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Paddock drainage trials show promising results

Dalyup grower Rohan Marold has installed subsurface drainage in his paddocks as part of a project looking at the return on investment of subsurface water management options.
Photo: GRDC

Two consecutive wet seasons in southwest Western Australia have put a renewed focus on waterlogged crops. It is estimated that approximately three million hectares of land may be subject to waterlogging or inundation across WA’s southwest agricultural region.

Grains Research and Development Corporation (GRDC) investments, led by South Coast Natural Resource Management (South Coast NRM) and Stirlings to Coast Farmers, are exploring the potential return on investment of subsurface water management options for waterlogged areas at four sites in the Esperance and Albany port zones.

Left unmanaged, waterlogging can lead to soil structural decline, nutrient deficiencies and toxicities, root death, reduced plant growth, or in the worst case, plant death.

A new video and podcast released by GRDC this week capture a recent subsurface drainage demonstration day in Dalyup, near Esperance, where as part of the project, local grower Rohan Marold is installing subsurface drainage in his paddocks.

Image of several growers attending a subsurface drainage demonstration.

South Coast NRM Regional Agricultural Landcare Facilitator Sophie Willsher says subsurface drainage can alleviate water logging conditions by moving perched water away from crop root zones. Photo: GRDC

Mr Marold says that during the 2022 harvest it was a problem getting harvesters across paddocks that had been deep ripped, with machinery bogged several times.

“We used a consultant to do some digital elevation mapping to see where the water was flowing and where we needed to get to with the drains,” Mr Marold says.

“We started out on some heavy clay paddocks where we thought subsurface drainage pipes would be beneficial, but we found that wasn't as successful at getting the water out of the profile because of the sodicity and the subsoil.

“We then tried some on sand over clay and that worked well, the pipe started flowing almost straight away, within 24 hours.

“It's pretty satisfying to see the water coming out of the pipes after you've installed them, and it's nice clear water. It's different to seeing water running off the top of your paddock with all that nutrient loss and erosion.”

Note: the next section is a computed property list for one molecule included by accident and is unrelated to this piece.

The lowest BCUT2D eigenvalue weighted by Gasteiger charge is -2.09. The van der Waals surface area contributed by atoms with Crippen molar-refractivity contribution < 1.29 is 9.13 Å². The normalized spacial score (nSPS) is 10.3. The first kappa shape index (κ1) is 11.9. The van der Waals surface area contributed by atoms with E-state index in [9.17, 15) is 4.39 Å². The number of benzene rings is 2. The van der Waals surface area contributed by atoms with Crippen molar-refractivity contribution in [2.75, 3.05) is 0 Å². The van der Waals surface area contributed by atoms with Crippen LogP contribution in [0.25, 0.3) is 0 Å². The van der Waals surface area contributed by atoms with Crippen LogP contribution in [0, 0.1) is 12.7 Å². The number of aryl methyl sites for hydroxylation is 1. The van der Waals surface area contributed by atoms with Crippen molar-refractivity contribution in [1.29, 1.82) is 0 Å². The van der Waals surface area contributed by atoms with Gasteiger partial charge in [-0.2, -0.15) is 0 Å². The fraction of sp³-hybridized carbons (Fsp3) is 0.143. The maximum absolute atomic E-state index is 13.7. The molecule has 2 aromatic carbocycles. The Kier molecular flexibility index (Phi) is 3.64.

The installation of subsurface drains involved the use of a tile plough attached to a tractor. The tile plough uses GPS technology to create a ripping point. The plough then creates a trench, lays the plastic slotted pipe and then buries it under the sub surface.

Mr Marold says that the aim was to lay the pipes at least 600-800 millimetres deep to avoid any impact from machines or deep ripping.

South Coast NRM Regional Agricultural Landcare Facilitator Sophie Willsher is leading the project in Dalyup.

Image of South Coast NRM Regional Agricultural Landcare Facilitator Sophie Willsher

Several growers in the Dalyup region attended a subsurface drainage demonstration day in March to explore the process for laying paddock drainage. Photo: GRDC

Ms Willsher says South Coast NRM was currently in the third of four years of a subsurface drainage return-on-investment trial.

“Project findings from 2022 support conclusions drawn in 2021, solidifying our understanding that subsurface drainage is effective at moving perched water away from the root zone, leading to maximised yield potentials,” Ms Willsher says.

“Yield data from the previous two years show an almost two-fold increase in yield for drained areas compared to the undrained waterlogged site at our Neridup trial.

“One of your most important factors to consider is the elevation of your paddock. It's always best to work with gravity. You also should consider your soil profile and the depths to the clay layer, which is the impenetrable layer where most perched water will sit.

“Considering soil type and of course other factors on farm, including salinity levels, are important in making sure that your drainage is designed best for your property.

Ms Willsher says the project had monitored the biomass, weed and disease presence and soil moisture conditions of paddocks in the trial to produce a final return-on-investment figure in 2024.

“We're looking forward to seeing the final return-on-investment figure and how we can apply this into to support broader scale adoption for growers,” she says.

GRDC grower relations manager – west, Luke Dawson, says that GRDC investment into projects addressing waterlogging ranged from subsurface drainage projects through to genetic research.

“This project will help growers and advisers compare the yield penalty in undrained areas with the capital investment and gains of installing drainage,” Mr Dawson says.

“Our aim is to give growers data that lets them assess the cost of installing subsurface drainage against the potential to recover some of those losses by improving yields.”

The project concludes in 2024 with return-on-investment data to be made available to growers through a project report and via GRDC’s Groundcover magazine.

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